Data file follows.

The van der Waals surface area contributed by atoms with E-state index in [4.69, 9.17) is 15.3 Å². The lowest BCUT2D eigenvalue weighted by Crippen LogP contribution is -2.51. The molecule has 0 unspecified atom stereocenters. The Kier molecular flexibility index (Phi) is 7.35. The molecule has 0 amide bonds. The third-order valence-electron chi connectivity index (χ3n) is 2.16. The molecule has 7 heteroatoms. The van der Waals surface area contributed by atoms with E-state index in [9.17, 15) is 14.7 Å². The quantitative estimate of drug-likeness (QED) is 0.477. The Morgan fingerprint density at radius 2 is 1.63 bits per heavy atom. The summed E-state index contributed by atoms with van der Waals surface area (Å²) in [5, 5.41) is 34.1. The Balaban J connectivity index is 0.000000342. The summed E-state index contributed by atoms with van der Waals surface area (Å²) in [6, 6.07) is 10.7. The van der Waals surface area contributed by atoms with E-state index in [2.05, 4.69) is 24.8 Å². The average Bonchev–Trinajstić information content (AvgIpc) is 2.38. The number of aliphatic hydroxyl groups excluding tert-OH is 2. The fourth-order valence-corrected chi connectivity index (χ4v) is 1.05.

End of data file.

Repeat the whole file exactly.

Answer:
The van der Waals surface area contributed by atoms with E-state index in [4.69, 9.17) is 15.3 Å². The lowest BCUT2D eigenvalue weighted by Crippen LogP contribution is -2.51. The molecule has 0 unspecified atom stereocenters. The Kier molecular flexibility index (Phi) is 7.35. The molecule has 0 amide bonds. The third-order valence-electron chi connectivity index (χ3n) is 2.16. The molecule has 7 heteroatoms. The van der Waals surface area contributed by atoms with E-state index in [9.17, 15) is 14.7 Å². The quantitative estimate of drug-likeness (QED) is 0.477. The Morgan fingerprint density at radius 2 is 1.63 bits per heavy atom. The summed E-state index contributed by atoms with van der Waals surface area (Å²) in [5, 5.41) is 34.1. The Balaban J connectivity index is 0.000000342. The summed E-state index contributed by atoms with van der Waals surface area (Å²) in [6, 6.07) is 10.7. The van der Waals surface area contributed by atoms with E-state index in [2.05, 4.69) is 24.8 Å². The average Bonchev–Trinajstić information content (AvgIpc) is 2.38. The number of aliphatic hydroxyl groups excluding tert-OH is 2. The fourth-order valence-corrected chi connectivity index (χ4v) is 1.05.